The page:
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Author Topic: Interesting behavior for a split  (Read 1031 times)
Joseph Clemens
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Location: Tucson, Arizona U S A


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« on: July 16, 2005, 08:10:00 PM »

At apiary #1, my home apiary, I had one more hive left to harvest honey from. It was my strongest and was in 7 medium supers, the bottom two were nearly solid with brood and there was some brood in supers 3 and 4. This was one colony where I hadn't used a queen excluder. As I prepared to harvest from them I decided they were a good candidate for a split. Once I opened them I could see the remnants of many swarm queen cells. Apparently they had swarmed sometime earlier and from the brood I found in the hive it appeared that they probably have a new queen with a very strong start (10 frames half-solid with eggs and larvae less than 4 days from hatching, the remainder filled with honey and pollen), and another 14 frames with sealed brood and emerging bees. I removed 3 full supers of honey and divided up the brood and remaining honey between two sets of double-medium supers and filled any empty spaces with frames of foundation. During this evolution I was unable to locate the queen, whom I planned to locate after they had settled into their new respective colonies. My reasoning was that in a few days the queenright colony would be the happy one with eggs and not creating emergency queen cells.

Surprise: The next morning I found a medium sized swarm in a peach tree adjacent to the apiary. I coaxed them into a swarm capture box and was planning to unite them with the queenless portion of the earlier split, however, when I went to do this I discovered that the swarm had departed. Next I opened box 2 of the split (the one placed on its own new stand) and discovered where the swarm had come from. Apparently box 2 had absconded in the manner of a swarm. Curious, they had only left about a dozen bees behind and the majority of those that left were very young nurse bees just barely flight age, and, of course their new queen. They abandoned 12 frames of brood Sad  which has perished. To circumvent the wax moths which had already moved in I gave these empty frames back to the parent colony. C'est la vie. Now, instead of 2 new colonies I have one that is queenless.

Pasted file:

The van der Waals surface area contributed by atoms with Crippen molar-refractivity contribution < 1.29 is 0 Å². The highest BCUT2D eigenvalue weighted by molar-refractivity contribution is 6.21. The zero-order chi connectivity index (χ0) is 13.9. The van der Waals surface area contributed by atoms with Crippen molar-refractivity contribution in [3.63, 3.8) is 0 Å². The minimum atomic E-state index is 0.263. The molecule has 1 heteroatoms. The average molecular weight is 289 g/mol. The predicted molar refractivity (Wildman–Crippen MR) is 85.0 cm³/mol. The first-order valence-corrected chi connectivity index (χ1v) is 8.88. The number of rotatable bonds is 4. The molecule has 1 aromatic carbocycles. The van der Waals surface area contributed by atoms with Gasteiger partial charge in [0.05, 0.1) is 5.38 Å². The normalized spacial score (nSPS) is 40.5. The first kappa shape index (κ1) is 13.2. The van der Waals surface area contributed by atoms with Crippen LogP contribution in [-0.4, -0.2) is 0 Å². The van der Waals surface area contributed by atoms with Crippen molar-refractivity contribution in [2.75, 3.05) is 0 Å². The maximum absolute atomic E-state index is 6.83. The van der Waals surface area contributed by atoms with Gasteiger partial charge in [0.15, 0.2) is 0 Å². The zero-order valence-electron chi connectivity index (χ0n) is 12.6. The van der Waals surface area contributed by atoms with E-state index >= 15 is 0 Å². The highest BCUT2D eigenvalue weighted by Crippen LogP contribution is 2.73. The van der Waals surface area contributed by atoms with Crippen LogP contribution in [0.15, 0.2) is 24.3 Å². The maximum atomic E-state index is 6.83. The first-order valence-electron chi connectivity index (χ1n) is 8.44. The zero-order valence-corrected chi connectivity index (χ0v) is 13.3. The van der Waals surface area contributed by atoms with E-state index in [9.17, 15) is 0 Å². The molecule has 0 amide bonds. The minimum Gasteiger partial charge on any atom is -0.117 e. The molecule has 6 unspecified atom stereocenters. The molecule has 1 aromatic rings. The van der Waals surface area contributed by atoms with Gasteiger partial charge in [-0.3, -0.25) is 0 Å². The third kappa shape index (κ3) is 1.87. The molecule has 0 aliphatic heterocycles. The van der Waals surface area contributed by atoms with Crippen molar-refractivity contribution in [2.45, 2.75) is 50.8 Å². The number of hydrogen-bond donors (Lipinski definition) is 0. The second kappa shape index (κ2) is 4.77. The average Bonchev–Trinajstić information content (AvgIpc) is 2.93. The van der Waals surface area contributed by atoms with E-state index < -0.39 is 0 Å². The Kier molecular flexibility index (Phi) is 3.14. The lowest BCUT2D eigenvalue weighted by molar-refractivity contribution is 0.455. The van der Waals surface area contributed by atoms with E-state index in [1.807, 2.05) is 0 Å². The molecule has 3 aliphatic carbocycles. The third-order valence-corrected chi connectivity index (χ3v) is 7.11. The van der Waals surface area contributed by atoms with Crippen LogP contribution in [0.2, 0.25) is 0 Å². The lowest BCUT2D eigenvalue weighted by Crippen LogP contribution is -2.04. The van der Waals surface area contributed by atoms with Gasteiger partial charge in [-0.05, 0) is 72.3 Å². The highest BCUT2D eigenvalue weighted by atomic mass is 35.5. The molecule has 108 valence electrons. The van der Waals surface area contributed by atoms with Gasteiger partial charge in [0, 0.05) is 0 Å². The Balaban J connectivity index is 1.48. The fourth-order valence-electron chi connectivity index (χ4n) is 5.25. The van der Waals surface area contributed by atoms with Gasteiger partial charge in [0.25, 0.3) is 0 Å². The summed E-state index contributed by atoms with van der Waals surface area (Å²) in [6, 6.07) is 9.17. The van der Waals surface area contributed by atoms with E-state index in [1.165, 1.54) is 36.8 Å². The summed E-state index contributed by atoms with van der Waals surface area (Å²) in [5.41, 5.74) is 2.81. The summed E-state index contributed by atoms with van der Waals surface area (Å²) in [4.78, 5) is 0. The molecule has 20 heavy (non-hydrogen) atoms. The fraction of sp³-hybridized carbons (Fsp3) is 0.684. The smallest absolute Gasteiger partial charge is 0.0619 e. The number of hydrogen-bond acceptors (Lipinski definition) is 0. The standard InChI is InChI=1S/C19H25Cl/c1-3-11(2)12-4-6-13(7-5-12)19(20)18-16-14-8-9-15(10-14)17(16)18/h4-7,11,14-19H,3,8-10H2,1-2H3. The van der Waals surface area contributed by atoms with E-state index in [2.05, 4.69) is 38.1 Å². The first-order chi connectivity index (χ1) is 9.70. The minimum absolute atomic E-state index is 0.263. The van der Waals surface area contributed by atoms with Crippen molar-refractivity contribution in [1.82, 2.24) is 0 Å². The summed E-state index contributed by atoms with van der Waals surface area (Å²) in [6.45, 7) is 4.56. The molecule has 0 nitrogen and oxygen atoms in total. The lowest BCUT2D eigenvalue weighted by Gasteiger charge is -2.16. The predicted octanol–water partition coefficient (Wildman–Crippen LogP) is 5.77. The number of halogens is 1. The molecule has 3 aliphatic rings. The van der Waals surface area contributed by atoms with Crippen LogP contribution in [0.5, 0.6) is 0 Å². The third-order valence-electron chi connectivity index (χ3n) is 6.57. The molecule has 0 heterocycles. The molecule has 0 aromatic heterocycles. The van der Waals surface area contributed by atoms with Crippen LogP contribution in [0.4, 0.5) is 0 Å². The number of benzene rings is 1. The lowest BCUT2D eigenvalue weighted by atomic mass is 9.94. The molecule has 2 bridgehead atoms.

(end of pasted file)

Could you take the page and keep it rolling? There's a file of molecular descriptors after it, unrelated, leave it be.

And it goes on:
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Joseph Clemens
Beekeeping since 1964
10+ years in Tucson, Arizona
12+ hives and 15+ nucs
No chemicals -- no treatments of any kind, EVER.
Barnabus
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« Reply #1 on: July 17, 2005, 05:37:16 PM »

Hi Joseph:
Sorry you lost the swarm but it was one of those cases that you never know what the girls will do.
In your explanition you said there were capped sells that were within 4 days of hatching. Would you please explain how you can tell how long and when they will hatch? I'm somewhat new to beekeeping and want to learn as much as I can.
Thanks
Barney
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Joseph Clemens
House Bee
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Gender: Male
Posts: 382


Location: Tucson, Arizona U S A


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« Reply #2 on: July 17, 2005, 09:20:21 PM »

Eggs hatch 3 days after they are laid.

For 3-4 days after eggs hatch the young larvae are fed royal jelly. After that their diets change.

I noticed there were a great many larvae within 4 days of hatching since they were still being fed royal jelly.

Remember, only eggs hatch, young adult bees emerge from their cells.
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<img src="[url]http://banners.wunderground.com/weathersticker/miniWeather06_both/language/www/US/AZ/Marana.gif
" border=0
alt="Click for Marana, Arizona Forecast" height=50 width=150>[/url]
Joseph Clemens
Beekeeping since 1964
10+ years in Tucson, Arizona
12+ hives and 15+ nucs
No chemicals -- no treatments of any kind, EVER.
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